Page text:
Two giant storms slammed the Western Hemisphere in 2005. Everyone knows about Hurricane Katrina, which struck the U.S. Gulf Coast in late August. But in January of that year, a powerful line of thunderstorms roared through the Amazon basin in Brazil. That storm, researchers report, may have felled hundreds of millions of trees. Just as striking, they've found evidence that such windstorms aren't unique.
Trees have a long life span, but in any given patch of forest they're dying all the time—from drought, insects, disease, old age, and wind. "Blow downs," is what scientists call windstorm casualties, says forest ecologist Jeffrey Chambers. Chambers, along with atmospheric scientist Robinson Negrón-Juárez, both of Tulane University in New Orleans, Louisiana, and colleagues had begun studying the effects of the 2005 Amazon storm around Manaus, Brazil, when Katrina hit their home city. After about a year's hiatus, during which they studied the storm's wind effects on Gulf Coast forests, they resumed their research with colleagues at Brazil's National Institute for Amazonian Research in Manaus.
Using satellite images of about 34,000 square kilometers of the region from 2004 and comparing them with post-storm images, the researchers discovered that the wind had cut an enormous swath through the rainforest, running in a northeasterly direction across the Amazon basin. In all, the storm affected possibly 70% of the basin. After analyzing the satellite images, the team chose 30 random plots at five sites around Manaus for field studies. The trees in some of the plots had been devastated by the storm, while others were untouched. Over the next 4 years, Chambers says, he and colleagues derived a "body count" of trees in the plots that were knocked down by the wind.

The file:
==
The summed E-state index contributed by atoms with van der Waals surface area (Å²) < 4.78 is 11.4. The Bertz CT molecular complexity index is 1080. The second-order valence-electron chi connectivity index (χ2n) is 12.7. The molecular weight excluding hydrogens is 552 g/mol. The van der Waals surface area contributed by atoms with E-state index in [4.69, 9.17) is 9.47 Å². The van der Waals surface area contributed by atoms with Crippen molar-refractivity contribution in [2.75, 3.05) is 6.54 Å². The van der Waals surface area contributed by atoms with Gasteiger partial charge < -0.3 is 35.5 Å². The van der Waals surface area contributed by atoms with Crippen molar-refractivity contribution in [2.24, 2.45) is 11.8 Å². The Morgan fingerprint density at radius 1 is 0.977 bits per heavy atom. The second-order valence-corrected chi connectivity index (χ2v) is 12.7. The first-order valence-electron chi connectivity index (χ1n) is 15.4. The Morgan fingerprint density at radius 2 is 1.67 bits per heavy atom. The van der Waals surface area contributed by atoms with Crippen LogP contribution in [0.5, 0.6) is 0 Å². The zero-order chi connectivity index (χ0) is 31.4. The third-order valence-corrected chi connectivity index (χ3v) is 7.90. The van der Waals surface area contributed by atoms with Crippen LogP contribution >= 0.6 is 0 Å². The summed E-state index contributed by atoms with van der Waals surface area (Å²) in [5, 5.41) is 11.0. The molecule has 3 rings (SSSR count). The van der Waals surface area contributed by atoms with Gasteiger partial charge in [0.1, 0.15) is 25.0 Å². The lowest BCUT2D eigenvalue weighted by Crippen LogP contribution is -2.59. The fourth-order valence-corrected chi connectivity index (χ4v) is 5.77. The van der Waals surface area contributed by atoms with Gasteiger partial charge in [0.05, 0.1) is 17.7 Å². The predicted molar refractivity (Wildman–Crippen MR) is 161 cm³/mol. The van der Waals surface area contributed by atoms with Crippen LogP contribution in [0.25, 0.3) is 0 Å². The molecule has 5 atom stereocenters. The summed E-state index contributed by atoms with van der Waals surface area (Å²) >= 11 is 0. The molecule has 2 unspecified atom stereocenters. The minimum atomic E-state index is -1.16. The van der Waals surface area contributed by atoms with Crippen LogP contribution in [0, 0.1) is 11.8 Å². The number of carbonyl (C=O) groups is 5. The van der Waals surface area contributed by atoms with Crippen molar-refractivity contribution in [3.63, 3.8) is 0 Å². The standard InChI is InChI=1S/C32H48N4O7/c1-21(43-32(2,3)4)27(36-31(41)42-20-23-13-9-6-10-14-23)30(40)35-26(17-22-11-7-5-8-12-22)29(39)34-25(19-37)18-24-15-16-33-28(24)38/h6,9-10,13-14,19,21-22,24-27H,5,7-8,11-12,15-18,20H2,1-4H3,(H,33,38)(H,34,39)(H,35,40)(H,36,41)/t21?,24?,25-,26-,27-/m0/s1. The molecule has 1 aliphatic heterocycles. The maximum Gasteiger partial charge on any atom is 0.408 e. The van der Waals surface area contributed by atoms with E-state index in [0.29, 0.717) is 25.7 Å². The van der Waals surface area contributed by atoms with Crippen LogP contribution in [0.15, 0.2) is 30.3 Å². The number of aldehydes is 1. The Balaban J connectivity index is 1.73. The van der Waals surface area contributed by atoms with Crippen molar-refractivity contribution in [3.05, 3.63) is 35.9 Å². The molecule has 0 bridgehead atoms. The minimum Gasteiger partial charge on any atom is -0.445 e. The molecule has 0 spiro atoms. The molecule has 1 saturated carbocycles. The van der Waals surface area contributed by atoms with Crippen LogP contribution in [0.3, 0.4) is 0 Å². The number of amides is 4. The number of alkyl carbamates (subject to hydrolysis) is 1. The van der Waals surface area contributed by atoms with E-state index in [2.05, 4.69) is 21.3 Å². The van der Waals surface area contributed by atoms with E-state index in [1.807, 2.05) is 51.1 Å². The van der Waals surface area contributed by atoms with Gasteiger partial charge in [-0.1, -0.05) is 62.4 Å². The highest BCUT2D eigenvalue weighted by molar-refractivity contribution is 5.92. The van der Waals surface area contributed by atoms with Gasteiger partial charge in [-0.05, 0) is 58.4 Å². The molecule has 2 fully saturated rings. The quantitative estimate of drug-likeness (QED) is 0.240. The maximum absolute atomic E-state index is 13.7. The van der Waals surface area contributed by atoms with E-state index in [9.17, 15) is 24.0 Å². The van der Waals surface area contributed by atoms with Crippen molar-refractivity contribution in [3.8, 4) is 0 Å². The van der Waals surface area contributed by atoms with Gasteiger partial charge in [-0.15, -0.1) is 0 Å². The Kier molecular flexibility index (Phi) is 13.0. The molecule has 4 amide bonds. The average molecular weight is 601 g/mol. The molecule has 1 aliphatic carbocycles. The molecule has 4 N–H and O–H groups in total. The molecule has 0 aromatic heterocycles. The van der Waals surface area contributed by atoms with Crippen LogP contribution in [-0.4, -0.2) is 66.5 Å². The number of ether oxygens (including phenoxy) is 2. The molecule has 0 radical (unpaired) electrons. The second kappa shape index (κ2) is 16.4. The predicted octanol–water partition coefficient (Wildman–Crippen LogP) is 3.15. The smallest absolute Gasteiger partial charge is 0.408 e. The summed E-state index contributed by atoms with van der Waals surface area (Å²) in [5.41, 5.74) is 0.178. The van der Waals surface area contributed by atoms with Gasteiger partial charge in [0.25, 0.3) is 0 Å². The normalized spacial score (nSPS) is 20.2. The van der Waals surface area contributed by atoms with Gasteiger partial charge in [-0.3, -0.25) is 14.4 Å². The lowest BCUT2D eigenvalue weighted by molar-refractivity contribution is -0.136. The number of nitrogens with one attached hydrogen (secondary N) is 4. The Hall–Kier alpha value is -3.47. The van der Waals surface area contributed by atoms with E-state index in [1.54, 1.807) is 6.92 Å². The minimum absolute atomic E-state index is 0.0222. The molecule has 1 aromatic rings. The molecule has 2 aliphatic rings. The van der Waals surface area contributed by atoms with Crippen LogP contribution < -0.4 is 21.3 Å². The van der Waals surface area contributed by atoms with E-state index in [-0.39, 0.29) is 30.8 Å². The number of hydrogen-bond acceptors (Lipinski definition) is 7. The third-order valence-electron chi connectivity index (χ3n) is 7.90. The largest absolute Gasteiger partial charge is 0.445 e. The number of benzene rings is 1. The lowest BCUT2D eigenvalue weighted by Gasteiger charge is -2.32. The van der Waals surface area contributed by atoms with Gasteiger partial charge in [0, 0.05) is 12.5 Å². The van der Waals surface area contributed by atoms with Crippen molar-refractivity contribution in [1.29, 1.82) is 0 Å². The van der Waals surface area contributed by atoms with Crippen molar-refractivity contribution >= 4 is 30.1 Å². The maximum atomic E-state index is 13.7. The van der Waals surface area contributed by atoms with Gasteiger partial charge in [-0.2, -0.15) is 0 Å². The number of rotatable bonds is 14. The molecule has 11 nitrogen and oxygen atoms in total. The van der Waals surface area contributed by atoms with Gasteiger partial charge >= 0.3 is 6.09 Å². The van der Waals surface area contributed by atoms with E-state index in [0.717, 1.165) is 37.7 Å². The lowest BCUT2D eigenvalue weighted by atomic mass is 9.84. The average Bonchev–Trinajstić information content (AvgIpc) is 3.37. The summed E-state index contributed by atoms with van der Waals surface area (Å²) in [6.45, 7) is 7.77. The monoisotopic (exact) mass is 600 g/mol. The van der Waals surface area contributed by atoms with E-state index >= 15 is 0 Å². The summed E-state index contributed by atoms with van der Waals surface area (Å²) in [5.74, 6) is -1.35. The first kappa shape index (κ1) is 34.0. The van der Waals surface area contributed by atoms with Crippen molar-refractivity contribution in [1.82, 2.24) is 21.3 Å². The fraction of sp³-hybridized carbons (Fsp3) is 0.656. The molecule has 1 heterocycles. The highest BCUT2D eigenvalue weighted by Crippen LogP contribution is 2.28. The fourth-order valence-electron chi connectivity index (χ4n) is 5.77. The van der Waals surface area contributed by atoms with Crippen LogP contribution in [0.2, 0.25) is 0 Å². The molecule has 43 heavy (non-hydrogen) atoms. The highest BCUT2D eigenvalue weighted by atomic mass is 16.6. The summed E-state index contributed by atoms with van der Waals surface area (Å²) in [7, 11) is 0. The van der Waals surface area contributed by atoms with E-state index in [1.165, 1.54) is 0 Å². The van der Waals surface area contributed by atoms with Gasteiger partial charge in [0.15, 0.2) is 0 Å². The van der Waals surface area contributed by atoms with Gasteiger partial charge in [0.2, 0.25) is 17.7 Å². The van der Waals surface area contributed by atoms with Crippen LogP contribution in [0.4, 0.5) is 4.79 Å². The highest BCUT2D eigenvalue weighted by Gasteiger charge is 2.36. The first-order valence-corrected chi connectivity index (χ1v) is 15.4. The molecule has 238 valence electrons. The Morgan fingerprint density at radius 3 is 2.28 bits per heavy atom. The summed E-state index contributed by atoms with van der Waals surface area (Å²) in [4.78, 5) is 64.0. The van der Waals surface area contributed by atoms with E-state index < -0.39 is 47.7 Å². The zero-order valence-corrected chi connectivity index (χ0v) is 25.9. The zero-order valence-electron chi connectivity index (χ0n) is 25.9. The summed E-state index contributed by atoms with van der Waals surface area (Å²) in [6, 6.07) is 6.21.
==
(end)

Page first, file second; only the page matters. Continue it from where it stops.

The team reports in a paper accepted for publication in Geophysical Research Letters that the storm knocked down an estimated 500 million trees across the entire Amazon basin. For the Manaus region alone the storm accounted for about 30% of deforestation in 2005. Some research has suggested that drought was the primary cause of natural tree death in the Amazon rainforest in 2005, Chambers says. But much of the Manaus area was unaffected by drought in that year, he says, so the findings show that the windstorm clearly took an enormous toll.
"These large windstorms are proving to be important to our understanding of how the Amazon works, in terms of carbon storage, biodiversity, and other factors," says global ecologist Gregory Asner of the Carnegie Institution for Science in Stanford, California. If the storms become more intense or frequent, possibly because of climate change, Asner adds, "We can expect big changes to the structure and composition of ecosystems resting in their paths."
*This article has been corrected. It originally stated that the storm was responsible for 30% of the deforestation in the entire Amazon region, when that figure was meant to reflect only the Manaus region.